I'm going to see Ramona and Beezus with my daughter, and while I'm seriously skeptical about the gorgeous Selena Gomez as Beezus (she's supposed to be a smart, kind of plain girl, not a perfect and beautiful teen!), I'm really looking forward to it. The books, and now the movie, give my daughter and me a glimpse into a world neither of us really knows: The relationship of sisters.
She and I both have only brothers, younger brothers at that. Now, I adore my brother and eventually scored a sister-like relationship with his wife, whom I also love, and watching my own brother-sister duo together melts my heart. But I've always envied the easy interaction and deep friendship the sisters I know seem to share. We recently reported that sisters are especially good for each other.
Any loving sibling relationship helps protect against depression and antisocial behavior, while boosting kindness and generosity. But while both brothers and sisters had positive effects on each other, the sister relationship was especially formidable. The study authors say this is likely because sister relationships are more mutual, with sisters reaching out to each other more equally and more often, while brothers tend to be less likely to keep in touch.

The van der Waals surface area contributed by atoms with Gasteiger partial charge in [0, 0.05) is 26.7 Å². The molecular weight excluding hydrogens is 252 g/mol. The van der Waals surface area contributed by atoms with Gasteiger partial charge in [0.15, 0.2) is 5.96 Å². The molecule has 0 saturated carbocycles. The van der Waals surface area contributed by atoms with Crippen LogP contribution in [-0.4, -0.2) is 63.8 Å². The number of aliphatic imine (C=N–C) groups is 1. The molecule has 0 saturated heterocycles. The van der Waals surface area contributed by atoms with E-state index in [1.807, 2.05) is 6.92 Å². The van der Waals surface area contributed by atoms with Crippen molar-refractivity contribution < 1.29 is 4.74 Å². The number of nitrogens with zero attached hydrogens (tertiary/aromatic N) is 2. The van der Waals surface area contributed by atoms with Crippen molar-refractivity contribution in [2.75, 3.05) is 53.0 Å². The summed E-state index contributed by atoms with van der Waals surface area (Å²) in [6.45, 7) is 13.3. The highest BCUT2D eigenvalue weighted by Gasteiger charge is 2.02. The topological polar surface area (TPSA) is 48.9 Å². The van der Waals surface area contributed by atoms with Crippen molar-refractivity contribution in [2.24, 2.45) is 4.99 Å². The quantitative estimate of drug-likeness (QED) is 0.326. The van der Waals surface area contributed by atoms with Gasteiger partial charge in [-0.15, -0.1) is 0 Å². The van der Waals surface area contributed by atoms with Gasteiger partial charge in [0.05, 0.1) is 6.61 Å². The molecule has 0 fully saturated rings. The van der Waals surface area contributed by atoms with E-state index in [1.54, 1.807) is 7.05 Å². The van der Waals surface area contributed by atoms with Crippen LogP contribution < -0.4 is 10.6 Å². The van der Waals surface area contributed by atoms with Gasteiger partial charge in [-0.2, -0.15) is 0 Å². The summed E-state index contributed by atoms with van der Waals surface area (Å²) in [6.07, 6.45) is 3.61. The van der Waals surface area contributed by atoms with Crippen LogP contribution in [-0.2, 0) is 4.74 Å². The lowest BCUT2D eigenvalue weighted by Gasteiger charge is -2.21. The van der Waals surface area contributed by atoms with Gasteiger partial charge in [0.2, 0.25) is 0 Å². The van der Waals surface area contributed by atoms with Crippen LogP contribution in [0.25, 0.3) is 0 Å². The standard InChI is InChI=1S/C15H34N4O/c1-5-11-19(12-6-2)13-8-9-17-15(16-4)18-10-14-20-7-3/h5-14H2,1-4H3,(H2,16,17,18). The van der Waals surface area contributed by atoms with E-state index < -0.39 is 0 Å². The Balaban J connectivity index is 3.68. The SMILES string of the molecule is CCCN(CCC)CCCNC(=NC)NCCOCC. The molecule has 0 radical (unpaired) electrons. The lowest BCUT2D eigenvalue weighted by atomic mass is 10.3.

Okay, so my own brother does tend to communicate information through our mom and we talk directly much less frequently. But I will say, though, through times of family stress, we've been each other's main source of support.
And I think that's why sibling relationships of any kind are good for us even as adults. No one else understands your dad's goofy "world's greatest Polish comedian" joke or how exactly to get your mom laughing so hard she spits Diet Coke out of her nose or, especially, the less fun parts of your family dynamic. Being able to pick up the phone and say, "Dude, Mom is OUT OF CONTROL about Thanksgiving dinner" saves my sanity. Having an ally, someone else on "Kid Team," as my brother calls it, is invaluable when a crisis hits and you need someone you can talk to about your family who needs no back story at all.
If you're an only child or raising one, don't despair; only children tended to have higher self-esteem than kids with siblings. The only really negative relationship is one where siblings fought to the point of inflicting real emotional damage on each other.
What's your relationship like with your siblings?
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